Over the last several weeks, this promotion of a racialized view of police violence and American society in general has reached the point of frenzy, particularly in the New York Times, the house organ of the Democratic Party and the presidential campaign of Hillary Clinton. The Times publishes a major commentary on the supposedly unbridgeable racial divide in America almost daily. The most noxious recent outpouring came in an op-ed column Friday by Michael Eric Dyson, a prominent media commentator and professor of sociology at Georgetown University.
Under the headline “Death in Black and White,” he describes America as divided into two nations. “We, black America, are a nation of nearly 40 million souls inside a nation of more than 320 million people,” he begins. “It is clear that you, white America, will never understand us.”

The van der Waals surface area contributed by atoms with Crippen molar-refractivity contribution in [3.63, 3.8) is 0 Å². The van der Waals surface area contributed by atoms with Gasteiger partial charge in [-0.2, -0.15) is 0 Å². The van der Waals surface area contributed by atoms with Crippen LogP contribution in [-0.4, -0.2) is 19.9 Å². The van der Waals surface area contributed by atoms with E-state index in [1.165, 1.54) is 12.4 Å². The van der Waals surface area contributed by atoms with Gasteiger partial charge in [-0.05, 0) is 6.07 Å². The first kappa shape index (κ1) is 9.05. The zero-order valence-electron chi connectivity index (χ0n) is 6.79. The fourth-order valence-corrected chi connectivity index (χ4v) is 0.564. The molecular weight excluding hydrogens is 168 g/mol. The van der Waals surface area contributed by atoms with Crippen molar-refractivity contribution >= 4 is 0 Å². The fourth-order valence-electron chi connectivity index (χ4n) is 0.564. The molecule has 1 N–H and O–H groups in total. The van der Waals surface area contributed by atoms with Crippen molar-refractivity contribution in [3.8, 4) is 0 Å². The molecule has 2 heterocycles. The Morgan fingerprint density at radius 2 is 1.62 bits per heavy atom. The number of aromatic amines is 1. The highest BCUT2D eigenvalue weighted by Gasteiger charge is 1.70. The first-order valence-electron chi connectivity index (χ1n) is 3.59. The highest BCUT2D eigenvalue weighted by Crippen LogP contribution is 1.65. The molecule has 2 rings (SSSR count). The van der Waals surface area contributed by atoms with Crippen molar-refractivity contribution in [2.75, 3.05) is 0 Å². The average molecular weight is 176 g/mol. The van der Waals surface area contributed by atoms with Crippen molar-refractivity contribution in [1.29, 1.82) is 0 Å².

He says of white Americans: “At birth, you are given a pair of binoculars that see black life from a distance, never with the texture of intimacy. Those binoculars are privilege; they are status, regardless of your class. In fact the greatest privilege that exists is for white folk to get stopped by a cop and not end up dead when the encounter is over.”
Actually, according to figures compiled by the Washington Post, there were more than 500 “white folk” who did not enjoy that “privilege” in 2015, dying after encounters with the police. There have been another 200-300 white victims so far in 2016.
What Dyson promulgates most crudely is taken up in myriad forms by Democratic Party politicians, from President Obama to presidential candidate Hillary Clinton on down. They channel the legitimate, justified anger among black youth and workers over police brutality into a racialist narrative, which ends, as in Dyson’s column, with expressions of demoralized helplessness.